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Best of Liz Benston

Gaming Guru

Liz Benston
 

Looking in on: Gaming

16 April 2007

LAS VEGAS, Nevada -- The Transport Workers Union, which primarily represents workers in the airline and railroad industries, has petitioned the National Labor Relations Board for a secret-ballot election to represent Wynn Las Vegas dealers.

The move indicates the level of anger Wynn dealers have sustained eight months into management's decision to include frontline supervisors in the dealers' tip pool. Enough dealers - at least 30 percent - signed the petition, triggering the election process.

Although management says most dealers have made peace with the new tip-sharing program, some dealers say at least 60 percent of the casino's dealers support a union.

That strategy is fraught with challenges, but it appears to be a last option for dealers, whose lawsuit against Wynn Resorts over the tip pool was dismissed by a District Court judge. And on Friday, a bill that would have allowed dealers to keep supervisors' paws off their tips died in an Assembly committee.

Las Vegas casinos have opened their doors to the Culinary Union to organize housekeepers and servers but have beaten back efforts to organize dealers, the largest group of unorganized casino workers.

The Transport Workers Union got its foot inside several casinos a few years ago but could not negotiate good contracts and was ultimately given the boot by dealers. Dealers say keeping the heat on the tip debate at Wynn, rather than raising other issues or organizing other casinos, will lead to the union's success this time: Even if the tip policy is not negotiable, a union could smooth tensions by negotiating wage and benefit concessions.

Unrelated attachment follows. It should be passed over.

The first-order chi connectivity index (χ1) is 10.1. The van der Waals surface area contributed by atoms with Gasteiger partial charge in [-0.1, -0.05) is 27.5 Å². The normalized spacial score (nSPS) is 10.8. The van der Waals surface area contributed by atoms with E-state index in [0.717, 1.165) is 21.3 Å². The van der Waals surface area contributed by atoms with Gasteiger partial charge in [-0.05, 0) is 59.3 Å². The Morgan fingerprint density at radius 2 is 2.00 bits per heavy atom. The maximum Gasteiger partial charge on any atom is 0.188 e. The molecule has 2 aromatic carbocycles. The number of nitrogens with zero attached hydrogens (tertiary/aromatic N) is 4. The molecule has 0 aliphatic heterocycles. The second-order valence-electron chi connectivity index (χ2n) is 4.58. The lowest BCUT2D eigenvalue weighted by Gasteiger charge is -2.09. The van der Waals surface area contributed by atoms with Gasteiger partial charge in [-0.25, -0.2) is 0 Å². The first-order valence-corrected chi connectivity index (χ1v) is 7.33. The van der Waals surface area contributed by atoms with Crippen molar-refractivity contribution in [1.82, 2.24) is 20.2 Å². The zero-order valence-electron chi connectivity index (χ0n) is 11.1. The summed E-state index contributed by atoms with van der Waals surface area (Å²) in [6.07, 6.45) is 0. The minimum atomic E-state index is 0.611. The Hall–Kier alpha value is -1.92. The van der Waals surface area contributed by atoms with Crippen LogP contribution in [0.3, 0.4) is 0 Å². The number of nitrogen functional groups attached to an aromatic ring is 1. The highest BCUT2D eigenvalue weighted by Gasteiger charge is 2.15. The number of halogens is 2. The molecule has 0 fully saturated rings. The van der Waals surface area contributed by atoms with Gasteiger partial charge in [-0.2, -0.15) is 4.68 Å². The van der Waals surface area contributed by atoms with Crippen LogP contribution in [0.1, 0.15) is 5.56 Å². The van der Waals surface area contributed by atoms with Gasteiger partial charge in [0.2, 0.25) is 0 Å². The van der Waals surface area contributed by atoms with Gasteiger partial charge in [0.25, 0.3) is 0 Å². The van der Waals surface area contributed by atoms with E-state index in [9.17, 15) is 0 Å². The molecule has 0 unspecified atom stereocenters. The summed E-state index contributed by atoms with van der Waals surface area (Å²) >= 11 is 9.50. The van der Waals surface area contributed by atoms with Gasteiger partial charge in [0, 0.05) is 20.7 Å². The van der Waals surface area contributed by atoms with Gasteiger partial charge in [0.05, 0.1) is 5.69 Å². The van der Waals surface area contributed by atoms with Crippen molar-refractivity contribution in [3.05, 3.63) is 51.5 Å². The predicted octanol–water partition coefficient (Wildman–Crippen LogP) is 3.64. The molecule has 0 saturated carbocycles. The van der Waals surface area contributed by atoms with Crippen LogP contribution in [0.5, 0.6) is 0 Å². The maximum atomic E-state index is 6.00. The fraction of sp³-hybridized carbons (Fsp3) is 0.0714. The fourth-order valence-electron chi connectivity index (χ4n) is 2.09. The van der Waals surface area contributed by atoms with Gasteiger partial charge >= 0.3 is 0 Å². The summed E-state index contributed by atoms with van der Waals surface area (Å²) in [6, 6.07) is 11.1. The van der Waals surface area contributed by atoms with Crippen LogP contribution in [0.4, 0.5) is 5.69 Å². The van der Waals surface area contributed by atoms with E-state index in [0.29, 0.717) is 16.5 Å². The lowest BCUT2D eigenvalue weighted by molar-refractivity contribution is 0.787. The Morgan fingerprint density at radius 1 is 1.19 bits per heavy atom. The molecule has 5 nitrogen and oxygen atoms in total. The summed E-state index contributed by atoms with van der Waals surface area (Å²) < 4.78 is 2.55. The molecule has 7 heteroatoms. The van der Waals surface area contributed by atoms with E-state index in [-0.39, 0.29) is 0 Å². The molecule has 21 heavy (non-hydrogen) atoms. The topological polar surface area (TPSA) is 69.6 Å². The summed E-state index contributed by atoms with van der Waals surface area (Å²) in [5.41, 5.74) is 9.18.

Wynn Las Vegas officials are walking softly - for now.

"Dealers have the right to choose their own destiny," spokeswoman Denise Randazzo said.

Whether dealers can keep up the fight in coming weeks while the labor board holds hearings with both parties, before scheduling an election, remains to be seen.

• • •

Dealer unrest at Wynn Las Vegas has been fanned by the failure of the bill to roll back Wynn's tip policy. The bill was the dealers' best shot at protecting their tips from frontline supervisors because it would have rewritten state law.

The bill was worded in such a way that it raised the hackles of the casino industry and the Internal Revenue Service because it would have made the long-standing practice of mandatory tip pooling illegal. Some supporters say a better-written bill would have allowed management to enforce tip pooling among co-workers but given workers, and not management, the power to include supervisors in the tip pool.

Some dealers who lobbied for the bill said allowing them to control tips wouldn't have threatened the much-favored practice of sharing tips among themselves but, rather, would simply have put that decision in their hands.

One dealer let fly Friday with an e-mail to members of the Assembly Judiciary Committee, calling the death of the measure "absolutely infuriating."

"Believe me," wrote Daniel Baldonado, one of the dealers who sued Wynn, "every tip earner will be voting for your opponents in the next election."

• • •

Although local studies have attempted to tackle the issue of affordable housing, the Culinary Union has put up for discussion during contract negotiations with major Strip casinos the creation of a casino-supported housing trust fund.

What sounds like a pot of money for needy casino workers would actually be a collection of cash to examine the problem and what kinds of help would work best.

The Culinary funded a previous study on home ownership that didn't delve into why people can't afford a home, Culinary Union Secretary-Treasurer D. Taylor said.

"This is not a simple question," he said. "We think there has to be a thorough study, not a study that leads to nowhere, which, frankly, a lot of government studies have done."